Police use force to suppress university protests in Turkey
(BIANET/IFEX) - As Turkish Prime Minister Recep Tayyip Erdogan visited Middle Eastern Technical University (METU) on 18 December 2012 for the launch ceremony of the Göktürk 2 satellite at a space technology research institute, hundreds of METU students gathered in the campus center to protest the ceremony.
Prior to Erdogan's arrival, approximately 3,000 police officers and eight armoured vehicles were deployed to the campus.
"The police were casting teargas canisters at students every 30 seconds. They were even harshly attacking as the students were retreating. The police might be seeking revenge for previous student protests," METU Professor Ferdan Ergut told BIANET. "Professors gathered on the steps of the University President's Office until the police left the campus at 7:30 p.m."
While several students were reported injured by the teargas, the exact number has yet to be announced.
According to CNN Türk, the teargas smoke spread to areas of the campus area where classes are held, and dozens of students were photographed vomiting and fainting.
"We recommend all students who have been subjected to police brutality tonight to visit our office for alternative medical reports to file a lawsuit," the Human Rights Foundation of Turkey announced on Facebook.
According to information gleaned in part from sendika.org and muhalefet.org, anti-terror police teams subsequently raided several apartments on the morning of 21 December, detaining students who protested the prime minister's visit to the university.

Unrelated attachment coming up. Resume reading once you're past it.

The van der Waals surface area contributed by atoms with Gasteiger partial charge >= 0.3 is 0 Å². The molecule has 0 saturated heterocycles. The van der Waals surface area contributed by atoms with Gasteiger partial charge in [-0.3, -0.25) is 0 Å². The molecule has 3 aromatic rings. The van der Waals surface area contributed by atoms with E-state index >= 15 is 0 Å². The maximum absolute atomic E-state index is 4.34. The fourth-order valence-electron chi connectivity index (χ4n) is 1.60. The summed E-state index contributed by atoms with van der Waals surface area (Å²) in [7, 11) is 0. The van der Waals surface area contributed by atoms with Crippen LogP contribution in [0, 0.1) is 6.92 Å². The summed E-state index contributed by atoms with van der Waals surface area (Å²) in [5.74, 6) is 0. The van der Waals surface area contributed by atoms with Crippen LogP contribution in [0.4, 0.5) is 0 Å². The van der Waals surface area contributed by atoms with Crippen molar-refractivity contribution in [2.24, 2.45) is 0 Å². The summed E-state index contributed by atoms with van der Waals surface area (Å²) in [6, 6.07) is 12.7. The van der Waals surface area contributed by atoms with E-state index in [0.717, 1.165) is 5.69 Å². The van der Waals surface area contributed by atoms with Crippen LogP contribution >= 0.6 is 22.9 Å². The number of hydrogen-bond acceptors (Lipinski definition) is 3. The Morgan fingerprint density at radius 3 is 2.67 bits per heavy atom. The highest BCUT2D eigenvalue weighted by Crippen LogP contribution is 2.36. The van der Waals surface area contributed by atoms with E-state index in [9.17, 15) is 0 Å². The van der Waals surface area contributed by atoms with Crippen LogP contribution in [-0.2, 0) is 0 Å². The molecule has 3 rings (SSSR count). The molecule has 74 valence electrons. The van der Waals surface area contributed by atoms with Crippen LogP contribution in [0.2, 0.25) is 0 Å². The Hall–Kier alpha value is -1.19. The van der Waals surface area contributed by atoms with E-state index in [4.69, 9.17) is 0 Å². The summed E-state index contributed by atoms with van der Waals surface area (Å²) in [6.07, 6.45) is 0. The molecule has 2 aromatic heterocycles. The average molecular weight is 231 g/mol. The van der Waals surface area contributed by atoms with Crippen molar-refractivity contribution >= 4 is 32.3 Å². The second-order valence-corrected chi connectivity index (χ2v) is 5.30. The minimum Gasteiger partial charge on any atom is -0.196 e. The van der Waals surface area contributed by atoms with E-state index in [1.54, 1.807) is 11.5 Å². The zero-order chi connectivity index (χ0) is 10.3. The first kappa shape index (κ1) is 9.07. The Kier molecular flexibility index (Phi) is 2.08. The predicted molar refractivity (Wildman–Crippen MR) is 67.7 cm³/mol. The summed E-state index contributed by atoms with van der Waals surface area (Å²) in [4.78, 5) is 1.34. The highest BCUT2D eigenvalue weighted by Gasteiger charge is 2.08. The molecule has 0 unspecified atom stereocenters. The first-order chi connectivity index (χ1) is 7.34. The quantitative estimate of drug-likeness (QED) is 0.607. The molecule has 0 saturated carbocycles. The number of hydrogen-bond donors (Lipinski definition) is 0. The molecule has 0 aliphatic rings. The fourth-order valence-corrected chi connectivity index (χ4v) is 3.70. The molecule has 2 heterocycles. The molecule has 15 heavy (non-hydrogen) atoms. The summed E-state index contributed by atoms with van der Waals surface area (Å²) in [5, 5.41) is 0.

The authorities have said the detained students have been charged with assaulting police officers and violations of protest and gathering regulations. The police raid was executed according to Article 10 of Turkey's Anti-Terror Act by order of Chief Prosecutor Sadik Bayindir, who previously prosecuted faculty of medicine students on terrorism charges.
Student groups around Turkey have raised their voices against the police brutality at METU via solidarity protests in which the police, once again, intervened.
In Adana province, many student groups were subjected to police brutality with plastic bullets and teargas, leaving dozens wounded. In Mersin province, university students gathered on the steps of the university president's building to raise their voices.
In Eskisehir province, police put up barricades and threw teargas canisters at hundreds of protestors near the Anadolu University entrance. Students who managed to reach the university building were reportedly assaulted by private security staff and their demands to meet the university president were rejected.
Similar protests occurred at university campuses in Izmir, Trabzon and Kocaeli.